Councils face further restrictions in how they spend public money on publicity after ministers accused a number of “rogue” authorities of continuing to publish “political propaganda” on the rates.
In 2011 the Department for Communities and Local Government (DCLG) introduced a new publicity code aimed at ending “town hall Pravdas” which look like newspapers but exist to portray councils in a wholly positive light.
However Local Government Secretary Eric Pickles says some councils have persisted in diverting public money away from font-line services in order to publish good news stories about themselves.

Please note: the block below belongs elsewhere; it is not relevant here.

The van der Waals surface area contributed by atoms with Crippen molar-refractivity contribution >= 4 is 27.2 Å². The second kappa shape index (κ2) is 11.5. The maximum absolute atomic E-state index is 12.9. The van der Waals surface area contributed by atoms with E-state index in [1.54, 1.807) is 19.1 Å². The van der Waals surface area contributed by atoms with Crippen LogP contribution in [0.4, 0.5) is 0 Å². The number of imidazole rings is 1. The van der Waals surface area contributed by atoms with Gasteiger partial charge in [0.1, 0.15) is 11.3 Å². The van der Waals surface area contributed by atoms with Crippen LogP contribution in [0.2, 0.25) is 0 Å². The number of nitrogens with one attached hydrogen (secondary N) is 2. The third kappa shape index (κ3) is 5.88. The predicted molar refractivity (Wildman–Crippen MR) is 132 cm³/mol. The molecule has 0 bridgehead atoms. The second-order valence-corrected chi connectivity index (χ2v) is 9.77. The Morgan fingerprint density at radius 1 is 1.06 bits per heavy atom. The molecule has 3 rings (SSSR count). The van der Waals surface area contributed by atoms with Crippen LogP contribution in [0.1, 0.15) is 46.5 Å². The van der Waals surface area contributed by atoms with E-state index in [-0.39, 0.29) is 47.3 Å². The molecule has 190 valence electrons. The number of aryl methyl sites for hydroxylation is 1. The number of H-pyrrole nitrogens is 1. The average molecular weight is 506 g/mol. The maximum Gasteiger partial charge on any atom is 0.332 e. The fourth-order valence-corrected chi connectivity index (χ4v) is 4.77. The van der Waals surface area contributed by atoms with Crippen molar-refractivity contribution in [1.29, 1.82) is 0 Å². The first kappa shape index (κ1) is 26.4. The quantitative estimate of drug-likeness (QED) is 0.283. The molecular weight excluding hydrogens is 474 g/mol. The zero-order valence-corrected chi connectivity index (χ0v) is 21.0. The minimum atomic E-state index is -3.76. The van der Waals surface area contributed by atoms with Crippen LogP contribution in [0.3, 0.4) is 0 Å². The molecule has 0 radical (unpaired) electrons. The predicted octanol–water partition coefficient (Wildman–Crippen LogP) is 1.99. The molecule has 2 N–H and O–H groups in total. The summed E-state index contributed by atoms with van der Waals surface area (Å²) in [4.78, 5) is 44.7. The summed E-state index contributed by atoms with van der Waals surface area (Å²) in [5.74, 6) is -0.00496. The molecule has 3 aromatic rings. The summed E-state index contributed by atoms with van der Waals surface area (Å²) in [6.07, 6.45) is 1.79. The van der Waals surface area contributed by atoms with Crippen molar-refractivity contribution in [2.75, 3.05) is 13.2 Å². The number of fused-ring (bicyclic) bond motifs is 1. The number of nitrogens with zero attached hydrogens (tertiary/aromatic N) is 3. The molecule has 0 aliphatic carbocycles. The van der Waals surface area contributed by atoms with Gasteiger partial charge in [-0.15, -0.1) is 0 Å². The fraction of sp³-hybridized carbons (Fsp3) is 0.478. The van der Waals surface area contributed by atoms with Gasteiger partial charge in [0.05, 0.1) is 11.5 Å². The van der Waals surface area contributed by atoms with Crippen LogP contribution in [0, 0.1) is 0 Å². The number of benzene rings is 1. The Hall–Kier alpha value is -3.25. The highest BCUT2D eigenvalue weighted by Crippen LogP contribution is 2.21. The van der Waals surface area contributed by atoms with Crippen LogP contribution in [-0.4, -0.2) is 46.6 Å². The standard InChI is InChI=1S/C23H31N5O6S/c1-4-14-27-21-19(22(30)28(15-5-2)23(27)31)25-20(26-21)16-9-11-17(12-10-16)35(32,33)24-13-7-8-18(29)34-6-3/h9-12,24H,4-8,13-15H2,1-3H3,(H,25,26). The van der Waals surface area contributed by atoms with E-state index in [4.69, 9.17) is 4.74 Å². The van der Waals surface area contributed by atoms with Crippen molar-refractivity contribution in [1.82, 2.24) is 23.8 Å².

The code was also intended to protect local newspapers from unfair competition from council owned news sheets.
The DCLG is now consulting on proposals to enshrine the publicity code in legislation, giving it a statutory footing in order to ensure compliance.
Launching the consultation, Mr Pickles said: “Some councils are undermining the free press and wasting taxpayers’ money which should be spent carefully on the front line services that make a real difference to quality of life. It should not, under any circumstances, be used to fund political propaganda and town hall Pravdas and yet a hardcore minority of councils continue to ignore the rules despite public concern.
“The line in the sand is clear, publicity material straying into propaganda clearly crosses that line, and this legislation will stop this disgraceful misuse of public money, which damages local democracy and threatens an independent, free and vibrant local press.”